"The closest thing we have is the Headwaters, but if you like IPAs, I bet you'll love it. It's actually hoppier than some IPAs"

"You should have an IPA on tap. I guess I'll just get a bottle."

 

Effing idiots. So, basically, you don't give two craps about what the beer tastes like, you just want it to say IPA, because that's what all the cool kids are drinking.

 

So, I have two choices if I don't want to continue to endure this crap.

1) Never serve anything that resembles an American IPA unless it actually says "IPA" in the name.

2) Waste two of my three tap handles on two beers that are really similar at the expense of actually offering some distinct choices so I can feature a delicious beer like Headwaters and still keep a precious-freaking "IPA" on tap.

 

It's like Pinot Noir all over again. Everyone wants to order Pinot, but the Pinots that sell best for us are the ones that taste like Syrah. People just want to think they're drinking Pinot because that's what the cool people apparently drink.

 

Sounds like your servers need a better script... "Tell you what, I'd be happy to pour you a free sample and if you don't like it, I'll get you that bottle."

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Sounds like your servers need a better script... "Tell you what, I'd be happy to pour you a free sample and if you don't like it, I'll get you that bottle."

I make as much money selling them bottles as I do beer on tap. That's actually one of the biggest myths about beer is that it's so much cheaper on tap. It's a better deal for the customer, but rarely for the restaurant or bar. That is, unless you're talking crap beer, then apparently the margins are great (though I wouldn't know for sure). But they're about the same for craft beer, and borderline once you take waste into account (which includes samples), of which there is none in bottles.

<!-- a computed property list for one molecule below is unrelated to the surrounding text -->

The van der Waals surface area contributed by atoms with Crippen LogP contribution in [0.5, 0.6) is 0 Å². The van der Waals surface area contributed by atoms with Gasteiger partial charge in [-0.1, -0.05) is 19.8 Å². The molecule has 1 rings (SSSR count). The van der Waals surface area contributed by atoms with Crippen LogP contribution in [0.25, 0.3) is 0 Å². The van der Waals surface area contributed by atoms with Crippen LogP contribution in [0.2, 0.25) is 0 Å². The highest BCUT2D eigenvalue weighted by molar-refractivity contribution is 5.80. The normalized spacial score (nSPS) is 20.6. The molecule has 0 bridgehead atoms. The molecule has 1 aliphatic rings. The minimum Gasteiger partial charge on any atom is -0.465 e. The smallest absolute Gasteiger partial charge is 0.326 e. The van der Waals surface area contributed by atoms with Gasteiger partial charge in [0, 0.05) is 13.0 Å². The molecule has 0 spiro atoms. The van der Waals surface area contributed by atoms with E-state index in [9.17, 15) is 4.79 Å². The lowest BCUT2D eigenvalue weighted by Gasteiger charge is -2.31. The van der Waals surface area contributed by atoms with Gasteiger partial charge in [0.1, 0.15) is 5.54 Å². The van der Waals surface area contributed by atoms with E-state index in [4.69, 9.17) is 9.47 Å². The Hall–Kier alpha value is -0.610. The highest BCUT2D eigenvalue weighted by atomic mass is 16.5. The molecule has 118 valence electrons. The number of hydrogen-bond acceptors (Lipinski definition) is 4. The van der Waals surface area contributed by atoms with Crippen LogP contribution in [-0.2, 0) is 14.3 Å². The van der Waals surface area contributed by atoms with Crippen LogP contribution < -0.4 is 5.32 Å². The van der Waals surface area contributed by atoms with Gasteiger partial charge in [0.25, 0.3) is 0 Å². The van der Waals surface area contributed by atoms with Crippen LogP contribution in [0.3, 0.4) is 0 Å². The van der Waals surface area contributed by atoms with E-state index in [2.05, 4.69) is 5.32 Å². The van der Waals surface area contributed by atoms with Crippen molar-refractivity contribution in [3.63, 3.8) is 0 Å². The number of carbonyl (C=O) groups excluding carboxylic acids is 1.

And that's for 1/2 barrels. 1/6 barrels are a freaking rip-off for me and I only buy them in two instances. Close-outs or when it's something super tricky that I can build my street cred with the geeks. Buying a 1/6 barrel of anything "normal" kills you. It's 1/3 the beer at 1/2 the price, but it's not like you can charge even an extra $1 a pint (which wouldn't even cover the margin) because every beer has its price and the consumer doesn't (and shouldn't) care that you're paying more for it because you don't have room for big kegs.

 

So, from a businessman's standpoint, I ultimately don't care what they order. In fact, if it's not the bartender, that free sample requires the waiter to go the bar, get a sample, bring it back, drop it off, come back and see what they like... All of this after they went through the "it tastes just like an IPA" deal that I described. After all, even if we go the route you suggest, it would still need to be preceded by some version of the discussion I laid out. We can skip that whole bit by just letting the customer have his IPA.

 

At any rate, I'm just venting as a beer geek here.

 

ETA: I get the value of turning someone on to something new and we do that often enough, if the customer meets us halfway on it. But the guy I described makes it pretty clear that he's too cool to drink anything else but a "real" IPA, so why fight it?

Edited by detlef